On 22 October 1981, the European Court of Human Rights ruled by a 15-4 majority in Dudgeon v United Kingdom that no member nation had the right to impose a total ban on homosexual activity.[31][27][30] More specifically, the Court held that the criminalisation of male homosexual acts for men above 21 years old in the Offences Against the Person Act 1861 violated Article 8 of the European Convention on Human Rights by interfering with his right to private life, regardless of whether he was actually charged or prosecuted under the law.[29][17][32] The case determined that countries no longer had a margin of appreciation to regulate adult private consensual homosexual acts in the name of morality, recognising that homosexuality was an immutable characteristic of human nature.[33]

Legalisation by UK Parliament[edit]

The 1981 ECHR decision led the United Kingdom Parliament to extend the 1967 decriminalisation of male homosexual acts to Northern Ireland the following year with an Order in Council, the Homosexual Offences (Northern Ireland) Order 1982,[34][35] which came into force on 8 December 1982.[30]

Anti-LGBT provisions of the criminal law were removed completely throughout Northern Ireland and the United Kingdom in the Sexual Offences Act 2003, with section 9 abolishing the discriminatory offences of buggery and gross indecency.[36][37] Private gay sex between more than two people was legalised, but cottaging remains illegal.[37]

Age of consent equalisation[edit]

The homosexual age of consent fixed by the Homosexual Offences (Northern Ireland) Order 1982 was 21 years, higher than the heterosexual age of consent in Northern Ireland of 17. The ages of consent for homosexual and heterosexual acts in Northern Ireland were eventually equalised at 17 by the Parliament of the United Kingdom with the passage of the Sexual Offences (Amendment) Act 2000, which went into effect in 2001.[38]

To bring Northern Ireland in line with the rest of the United Kingdom, the British Parliament passed the Sexual Offences (Northern Ireland) Order 2008,[39] reducing the age of consent to 16, despite the opposition of the Northern Ireland Assembly.[40][41]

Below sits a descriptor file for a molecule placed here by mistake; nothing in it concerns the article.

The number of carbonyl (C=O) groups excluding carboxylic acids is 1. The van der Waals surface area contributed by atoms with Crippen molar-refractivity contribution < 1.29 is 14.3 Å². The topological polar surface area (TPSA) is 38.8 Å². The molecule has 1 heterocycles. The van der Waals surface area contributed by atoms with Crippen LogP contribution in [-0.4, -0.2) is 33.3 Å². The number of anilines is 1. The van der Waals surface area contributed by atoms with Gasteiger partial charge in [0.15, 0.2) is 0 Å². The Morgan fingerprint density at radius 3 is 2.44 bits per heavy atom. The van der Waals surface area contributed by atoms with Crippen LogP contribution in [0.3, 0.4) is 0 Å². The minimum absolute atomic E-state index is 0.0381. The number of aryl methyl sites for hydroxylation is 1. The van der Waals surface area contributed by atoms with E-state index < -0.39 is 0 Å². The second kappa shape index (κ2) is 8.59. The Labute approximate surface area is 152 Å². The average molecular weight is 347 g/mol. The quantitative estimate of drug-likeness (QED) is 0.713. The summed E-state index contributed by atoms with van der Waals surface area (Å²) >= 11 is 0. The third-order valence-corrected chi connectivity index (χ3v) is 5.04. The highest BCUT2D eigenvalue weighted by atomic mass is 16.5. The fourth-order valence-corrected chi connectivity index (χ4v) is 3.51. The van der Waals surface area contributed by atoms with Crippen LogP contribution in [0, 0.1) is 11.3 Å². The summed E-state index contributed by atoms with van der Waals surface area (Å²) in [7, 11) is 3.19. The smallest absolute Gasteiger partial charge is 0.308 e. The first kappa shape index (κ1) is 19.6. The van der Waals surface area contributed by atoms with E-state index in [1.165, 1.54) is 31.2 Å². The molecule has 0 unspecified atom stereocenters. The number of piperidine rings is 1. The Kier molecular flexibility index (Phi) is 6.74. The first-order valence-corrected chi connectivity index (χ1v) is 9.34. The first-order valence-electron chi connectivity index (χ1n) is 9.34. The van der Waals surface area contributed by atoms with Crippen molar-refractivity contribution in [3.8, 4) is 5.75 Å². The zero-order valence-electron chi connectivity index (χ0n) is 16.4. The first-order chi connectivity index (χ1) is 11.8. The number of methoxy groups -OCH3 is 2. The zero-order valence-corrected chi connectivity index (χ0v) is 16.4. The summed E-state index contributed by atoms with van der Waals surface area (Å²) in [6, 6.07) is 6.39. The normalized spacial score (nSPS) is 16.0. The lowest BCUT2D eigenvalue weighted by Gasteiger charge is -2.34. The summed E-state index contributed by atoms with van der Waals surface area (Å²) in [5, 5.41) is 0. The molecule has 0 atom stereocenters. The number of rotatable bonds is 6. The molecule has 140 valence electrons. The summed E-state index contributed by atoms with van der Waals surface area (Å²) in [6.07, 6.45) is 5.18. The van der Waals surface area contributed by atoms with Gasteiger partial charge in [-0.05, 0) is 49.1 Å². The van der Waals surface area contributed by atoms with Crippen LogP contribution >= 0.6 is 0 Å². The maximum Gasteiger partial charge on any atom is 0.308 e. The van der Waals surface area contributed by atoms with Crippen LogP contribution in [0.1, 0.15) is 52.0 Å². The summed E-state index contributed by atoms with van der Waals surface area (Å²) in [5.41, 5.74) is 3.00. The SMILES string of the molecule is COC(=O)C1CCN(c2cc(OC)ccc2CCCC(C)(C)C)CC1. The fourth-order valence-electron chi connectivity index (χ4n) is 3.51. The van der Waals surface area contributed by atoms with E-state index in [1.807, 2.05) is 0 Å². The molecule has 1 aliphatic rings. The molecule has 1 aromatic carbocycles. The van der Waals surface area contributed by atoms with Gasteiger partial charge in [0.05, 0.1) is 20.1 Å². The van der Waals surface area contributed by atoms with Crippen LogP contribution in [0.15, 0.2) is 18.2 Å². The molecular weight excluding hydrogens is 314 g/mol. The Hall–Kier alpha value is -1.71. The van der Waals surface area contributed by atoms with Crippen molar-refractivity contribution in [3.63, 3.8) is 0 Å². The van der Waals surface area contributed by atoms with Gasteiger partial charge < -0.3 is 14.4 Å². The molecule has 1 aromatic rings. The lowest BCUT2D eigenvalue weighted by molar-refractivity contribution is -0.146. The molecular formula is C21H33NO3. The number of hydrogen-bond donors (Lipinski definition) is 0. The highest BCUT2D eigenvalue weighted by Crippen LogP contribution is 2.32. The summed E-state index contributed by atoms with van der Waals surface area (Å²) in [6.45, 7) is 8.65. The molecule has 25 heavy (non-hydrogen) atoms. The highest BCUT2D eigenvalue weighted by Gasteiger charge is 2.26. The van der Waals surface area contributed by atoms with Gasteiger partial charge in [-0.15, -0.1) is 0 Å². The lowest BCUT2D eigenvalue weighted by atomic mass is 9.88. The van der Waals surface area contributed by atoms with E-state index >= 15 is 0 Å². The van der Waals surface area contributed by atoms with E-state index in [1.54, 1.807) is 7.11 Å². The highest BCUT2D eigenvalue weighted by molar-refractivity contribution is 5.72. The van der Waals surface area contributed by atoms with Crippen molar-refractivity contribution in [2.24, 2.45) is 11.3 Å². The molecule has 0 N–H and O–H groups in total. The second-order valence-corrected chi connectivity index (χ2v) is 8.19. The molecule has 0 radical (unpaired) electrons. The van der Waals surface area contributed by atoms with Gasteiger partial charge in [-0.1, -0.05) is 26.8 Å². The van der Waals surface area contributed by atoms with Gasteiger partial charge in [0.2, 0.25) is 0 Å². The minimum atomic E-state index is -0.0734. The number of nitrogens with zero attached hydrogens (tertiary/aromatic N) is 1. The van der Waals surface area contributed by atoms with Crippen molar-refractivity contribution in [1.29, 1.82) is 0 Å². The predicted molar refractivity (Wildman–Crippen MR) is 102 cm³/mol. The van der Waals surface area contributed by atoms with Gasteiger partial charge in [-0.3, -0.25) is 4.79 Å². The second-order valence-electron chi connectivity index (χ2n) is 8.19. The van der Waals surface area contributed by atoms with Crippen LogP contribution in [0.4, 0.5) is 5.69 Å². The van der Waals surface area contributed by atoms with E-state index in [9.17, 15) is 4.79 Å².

Pardons for historical convictions[edit]

In November 2016 the Northern Ireland Assembly passed a Legislative Consent Motion to create a Northern Irish version of Turing's Law, which pardons men who had been convicted of homosexuality offences that have since been repealed.[42]

Recognition of same-sex relationships[edit]

Civil partnerships[edit]

Civil partnerships have been available to same-sex couples in Northern Ireland since 2005, when the UK Parliament passed the Civil Partnership Act 2004. The Act gives same-sex couples most, but not all, of the same rights and responsibilities as civil marriage.[43] Civil partners are entitled to the same property rights as married opposite-sex couples, the same exemption as married couples on inheritance tax, social security and pension benefits, and also the ability to get parental responsibility for a partner's children,[44] as well as responsibility for reasonable maintenance of one's partner and their children, tenancy rights, full life insurance recognition, next of kin rights in hospitals, and others. There is a formal process for dissolving partnerships akin to divorce. Civil partnerships can be conducted by religious organisations in England, Wales and Scotland but not in Northern Ireland.[7]

Same-sex marriage[edit]

Same-sex marriage is not legal in Northern Ireland despite five attempts to legalise it in the Northern Ireland Assembly, with a majority supporting legalisation in 2015 but the Democratic Unionist Party exercising its veto powers by filing a petition of concern.[10] Around the time of the successful Irish same-sex marriage referendum in 2015, an Ipsos Mori poll carried out between 20 May and 8 June 2015 found that 68% of people in Northern Ireland supported same-sex marriage.[45][46] Following the enactment of same-sex marriage in the Republic of Ireland, Northern Ireland became the only part of western Europe without same-sex marriage.

On 1 October 2012, the first Northern Ireland Assembly motion regarding same-sex marriage was introduced by Sinn Féin and the Greens.[47] The motion was defeated 50-45.[48][49][50]

On 29 April 2013, the second attempt to introduce same-sex marriage was defeated by the Northern Ireland Assembly 53-42, with the Democratic Unionist Party and Ulster Unionist Party voting against and Sinn Féin, the Social Democratic and Labour Party, Alliance and the Green Party voting in favour.[51][52][53][54]